Wednesday 26 October 2016

Should Labour Stand in Richmond?

Labour is standing in the Richmond Park by-election. But should it? At the 2015 general election, Zac Goldsmith romped home with 58% of the vote. The Liberal Democrat runner up mustered 19% while Labour languished on 12%. The highest proportion we ever managed was at the 1997 high watermark, and then it was a measly twelve-and-a-half per cent. This is a seat in which Labour is doomed to be sidelined as the Tories and LibDems fight it out. Small wonder that with anti-Goldsmith considerations in mind, Clive Lewis, Lisa Nandy, and Jonathan Reynolds have come out and said we should duck the fight and give the LibDems a clear run.

The answer depends on your conception of politics, what you thing is going on now British politics is in a state of flux and, flowing from that, your strategy for progressive politics. If you think the vote is split and your priority is an alliance of angels tying Labour up with the LibDems, Greens, SNP, and Plaid Cymru to get the Tories out and proportional representation in, fine. If you look a bit deeper beneath the surface, then matters look somewhat different.

As I've argued before, Labour isn't a workers' party with a bourgeois leadership as per the Lenin's 1920 formulation, but is rather a proletarian party. Put away your images of cloth caps and chimney stacks, I'm using 'proletariat' in the old, old sense of people who sell their labour power for a living. That can take diverse forms, and attracts varied remunerative compensation based on region, skill level, availability, costs of reproducing these workers, and so on. As such, contra the depictions of proletarians in popular culture and A-level text books, it is a heterogeneous category of people to which the overwhelming bulk of people in our society will belong, do belong, and have belonged to. This doesn't and has never precluded status conflicts between different sections of our people, but it does indicate a substantive unity: that income is contingent primarily on one's ability to labour for an employer, regardless of how small or hefty that wage or salary is. Nevertheless, because material and autonomy privileges afforded by work spin off in lifestyle differences, positions that are privileged vis a vis one another, and the acquisition of different levels of cultural and social capital, certain sections tend to be more wedded to the prevailing system than others and are prepared to defend those advantages at their expense. This noisy, contradictory mess of a class built the Labour Party to ameliorate capitalism, not to overthrow it. It explains why the party has a left/right divide, why the right throughout the party's history have tended to call the shots and how the party has always accommodated itself to capitalism.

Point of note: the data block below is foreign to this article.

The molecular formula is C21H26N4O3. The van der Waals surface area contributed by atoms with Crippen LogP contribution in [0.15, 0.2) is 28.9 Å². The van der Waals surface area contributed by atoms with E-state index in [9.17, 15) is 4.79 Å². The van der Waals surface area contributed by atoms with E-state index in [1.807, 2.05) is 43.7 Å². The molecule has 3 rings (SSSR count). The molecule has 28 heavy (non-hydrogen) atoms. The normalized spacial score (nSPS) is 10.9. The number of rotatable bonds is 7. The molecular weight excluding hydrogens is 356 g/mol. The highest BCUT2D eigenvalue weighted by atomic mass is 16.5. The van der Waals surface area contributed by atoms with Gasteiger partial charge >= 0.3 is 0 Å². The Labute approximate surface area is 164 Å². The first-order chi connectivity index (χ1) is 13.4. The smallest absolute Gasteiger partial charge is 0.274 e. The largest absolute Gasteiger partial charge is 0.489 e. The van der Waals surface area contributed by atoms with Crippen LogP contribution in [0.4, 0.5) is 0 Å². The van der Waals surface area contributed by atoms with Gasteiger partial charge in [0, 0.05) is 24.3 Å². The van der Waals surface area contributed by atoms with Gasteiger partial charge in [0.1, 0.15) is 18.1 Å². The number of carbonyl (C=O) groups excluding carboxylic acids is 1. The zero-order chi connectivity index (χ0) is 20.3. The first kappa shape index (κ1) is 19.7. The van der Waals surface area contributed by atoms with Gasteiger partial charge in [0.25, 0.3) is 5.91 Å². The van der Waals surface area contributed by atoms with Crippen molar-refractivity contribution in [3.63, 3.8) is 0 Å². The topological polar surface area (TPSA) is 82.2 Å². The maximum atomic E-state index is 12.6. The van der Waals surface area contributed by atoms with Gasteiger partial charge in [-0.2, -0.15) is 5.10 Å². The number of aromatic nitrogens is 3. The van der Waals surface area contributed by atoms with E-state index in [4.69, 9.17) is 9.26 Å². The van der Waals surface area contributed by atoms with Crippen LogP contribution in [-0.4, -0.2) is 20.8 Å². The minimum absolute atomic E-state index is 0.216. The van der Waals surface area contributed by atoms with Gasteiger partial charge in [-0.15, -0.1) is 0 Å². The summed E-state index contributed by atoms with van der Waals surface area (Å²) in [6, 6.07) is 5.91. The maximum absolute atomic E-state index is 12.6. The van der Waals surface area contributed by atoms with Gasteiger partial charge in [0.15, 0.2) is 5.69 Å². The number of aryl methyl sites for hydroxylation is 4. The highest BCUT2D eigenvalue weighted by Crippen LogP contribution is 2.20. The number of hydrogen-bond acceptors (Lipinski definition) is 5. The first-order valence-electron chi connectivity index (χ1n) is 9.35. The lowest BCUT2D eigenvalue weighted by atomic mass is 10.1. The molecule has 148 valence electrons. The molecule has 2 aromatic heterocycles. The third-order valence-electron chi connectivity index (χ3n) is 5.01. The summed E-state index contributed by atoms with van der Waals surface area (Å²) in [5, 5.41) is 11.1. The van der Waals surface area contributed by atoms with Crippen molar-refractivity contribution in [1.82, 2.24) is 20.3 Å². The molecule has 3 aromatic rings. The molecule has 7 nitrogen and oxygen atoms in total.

Making matters more complex is that British politics is undergoing realignment, and because the stultifying electoral system locks out new/challenger parties, the process is now working through the Labour Party - having had turns with the LibDems, BNP, UKIP, and the SNP using different classes and strata. To save writing it all out again, the ridiculous numbers of people who've joined Labour
... are drawn from the emerging occupations - the knowledge worker, the care worker, the precarious worker, forms of labour that are mostly concerned with the provision of a service in some way, work that has the production of social relations at its heart ... This section of people who have to sell their labour power in return for a wage or salary are a rising group. Just as the industrial worker was the "hegemonic" form of work and the left's preferred political agent of the past, so the networked worker (for want of a better phrase) is the increasingly dominant constituency in all the advanced countries. It's slowly waking up, therefore it is vital for the future health of our party that we be its party of choice.